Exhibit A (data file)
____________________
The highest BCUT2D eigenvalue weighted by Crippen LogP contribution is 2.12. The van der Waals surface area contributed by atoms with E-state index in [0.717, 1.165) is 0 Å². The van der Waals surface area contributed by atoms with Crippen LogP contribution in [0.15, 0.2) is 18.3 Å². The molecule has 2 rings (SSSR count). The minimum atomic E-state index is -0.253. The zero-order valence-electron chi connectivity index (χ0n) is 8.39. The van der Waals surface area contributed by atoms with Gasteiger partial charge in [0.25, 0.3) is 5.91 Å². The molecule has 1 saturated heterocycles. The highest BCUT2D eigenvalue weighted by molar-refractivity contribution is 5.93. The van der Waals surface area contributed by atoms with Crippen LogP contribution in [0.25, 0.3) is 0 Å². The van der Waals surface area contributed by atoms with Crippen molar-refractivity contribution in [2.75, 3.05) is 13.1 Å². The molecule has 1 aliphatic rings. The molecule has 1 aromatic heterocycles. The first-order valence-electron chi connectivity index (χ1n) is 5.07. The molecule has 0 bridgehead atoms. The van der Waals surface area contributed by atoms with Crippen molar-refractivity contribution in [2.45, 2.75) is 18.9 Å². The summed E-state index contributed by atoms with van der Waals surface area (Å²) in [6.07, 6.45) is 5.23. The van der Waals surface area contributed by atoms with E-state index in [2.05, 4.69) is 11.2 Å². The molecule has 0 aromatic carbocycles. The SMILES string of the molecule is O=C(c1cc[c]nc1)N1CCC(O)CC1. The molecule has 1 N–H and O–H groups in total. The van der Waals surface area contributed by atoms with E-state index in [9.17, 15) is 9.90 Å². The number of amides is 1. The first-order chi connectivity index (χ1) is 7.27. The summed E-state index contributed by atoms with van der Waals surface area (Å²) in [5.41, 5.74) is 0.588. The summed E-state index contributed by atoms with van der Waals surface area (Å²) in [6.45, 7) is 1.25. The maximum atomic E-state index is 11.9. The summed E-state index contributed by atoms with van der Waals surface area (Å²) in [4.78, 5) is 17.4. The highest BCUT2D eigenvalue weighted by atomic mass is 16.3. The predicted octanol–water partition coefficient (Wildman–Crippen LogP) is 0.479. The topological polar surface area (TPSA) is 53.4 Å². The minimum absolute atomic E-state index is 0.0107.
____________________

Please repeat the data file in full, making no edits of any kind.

The highest BCUT2D eigenvalue weighted by Crippen LogP contribution is 2.12. The van der Waals surface area contributed by atoms with E-state index in [0.717, 1.165) is 0 Å². The van der Waals surface area contributed by atoms with Crippen LogP contribution in [0.15, 0.2) is 18.3 Å². The molecule has 2 rings (SSSR count). The minimum atomic E-state index is -0.253. The zero-order valence-electron chi connectivity index (χ0n) is 8.39. The van der Waals surface area contributed by atoms with Gasteiger partial charge in [0.25, 0.3) is 5.91 Å². The molecule has 1 saturated heterocycles. The highest BCUT2D eigenvalue weighted by molar-refractivity contribution is 5.93. The van der Waals surface area contributed by atoms with Crippen LogP contribution in [0.25, 0.3) is 0 Å². The van der Waals surface area contributed by atoms with Crippen molar-refractivity contribution in [2.75, 3.05) is 13.1 Å². The molecule has 1 aliphatic rings. The molecule has 1 aromatic heterocycles. The first-order valence-electron chi connectivity index (χ1n) is 5.07. The molecule has 0 bridgehead atoms. The van der Waals surface area contributed by atoms with Crippen molar-refractivity contribution in [2.45, 2.75) is 18.9 Å². The summed E-state index contributed by atoms with van der Waals surface area (Å²) in [6.07, 6.45) is 5.23. The van der Waals surface area contributed by atoms with E-state index in [2.05, 4.69) is 11.2 Å². The molecule has 0 aromatic carbocycles. The SMILES string of the molecule is O=C(c1cc[c]nc1)N1CCC(O)CC1. The molecule has 1 N–H and O–H groups in total. The van der Waals surface area contributed by atoms with E-state index in [9.17, 15) is 9.90 Å². The number of amides is 1. The first-order chi connectivity index (χ1) is 7.27. The summed E-state index contributed by atoms with van der Waals surface area (Å²) in [5.41, 5.74) is 0.588. The summed E-state index contributed by atoms with van der Waals surface area (Å²) in [6.45, 7) is 1.25. The maximum atomic E-state index is 11.9. The summed E-state index contributed by atoms with van der Waals surface area (Å²) in [4.78, 5) is 17.4. The highest BCUT2D eigenvalue weighted by atomic mass is 16.3. The predicted octanol–water partition coefficient (Wildman–Crippen LogP) is 0.479. The topological polar surface area (TPSA) is 53.4 Å². The minimum absolute atomic E-state index is 0.0107.